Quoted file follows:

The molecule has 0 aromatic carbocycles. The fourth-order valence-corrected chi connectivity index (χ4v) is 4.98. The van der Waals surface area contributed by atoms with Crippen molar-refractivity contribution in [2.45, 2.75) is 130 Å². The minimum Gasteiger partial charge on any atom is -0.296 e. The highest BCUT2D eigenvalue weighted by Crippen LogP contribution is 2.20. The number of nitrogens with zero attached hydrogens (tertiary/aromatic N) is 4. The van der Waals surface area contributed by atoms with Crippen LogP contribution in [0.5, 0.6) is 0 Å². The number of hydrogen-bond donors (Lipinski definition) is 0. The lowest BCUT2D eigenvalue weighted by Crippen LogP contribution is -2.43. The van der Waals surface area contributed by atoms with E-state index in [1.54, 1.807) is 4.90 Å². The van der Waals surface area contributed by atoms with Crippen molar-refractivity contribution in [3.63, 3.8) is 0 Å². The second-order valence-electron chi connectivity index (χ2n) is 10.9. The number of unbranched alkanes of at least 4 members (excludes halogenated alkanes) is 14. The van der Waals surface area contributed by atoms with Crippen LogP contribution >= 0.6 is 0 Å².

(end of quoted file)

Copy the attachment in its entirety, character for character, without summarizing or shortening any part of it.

The molecule has 0 aromatic carbocycles. The fourth-order valence-corrected chi connectivity index (χ4v) is 4.98. The van der Waals surface area contributed by atoms with Crippen molar-refractivity contribution in [2.45, 2.75) is 130 Å². The minimum Gasteiger partial charge on any atom is -0.296 e. The highest BCUT2D eigenvalue weighted by Crippen LogP contribution is 2.20. The number of nitrogens with zero attached hydrogens (tertiary/aromatic N) is 4. The van der Waals surface area contributed by atoms with Crippen LogP contribution in [0.5, 0.6) is 0 Å². The number of hydrogen-bond donors (Lipinski definition) is 0. The lowest BCUT2D eigenvalue weighted by Crippen LogP contribution is -2.43. The van der Waals surface area contributed by atoms with E-state index in [1.54, 1.807) is 4.90 Å². The van der Waals surface area contributed by atoms with Crippen molar-refractivity contribution in [3.63, 3.8) is 0 Å². The second-order valence-electron chi connectivity index (χ2n) is 10.9. The number of unbranched alkanes of at least 4 members (excludes halogenated alkanes) is 14. The van der Waals surface area contributed by atoms with Crippen LogP contribution >= 0.6 is 0 Å².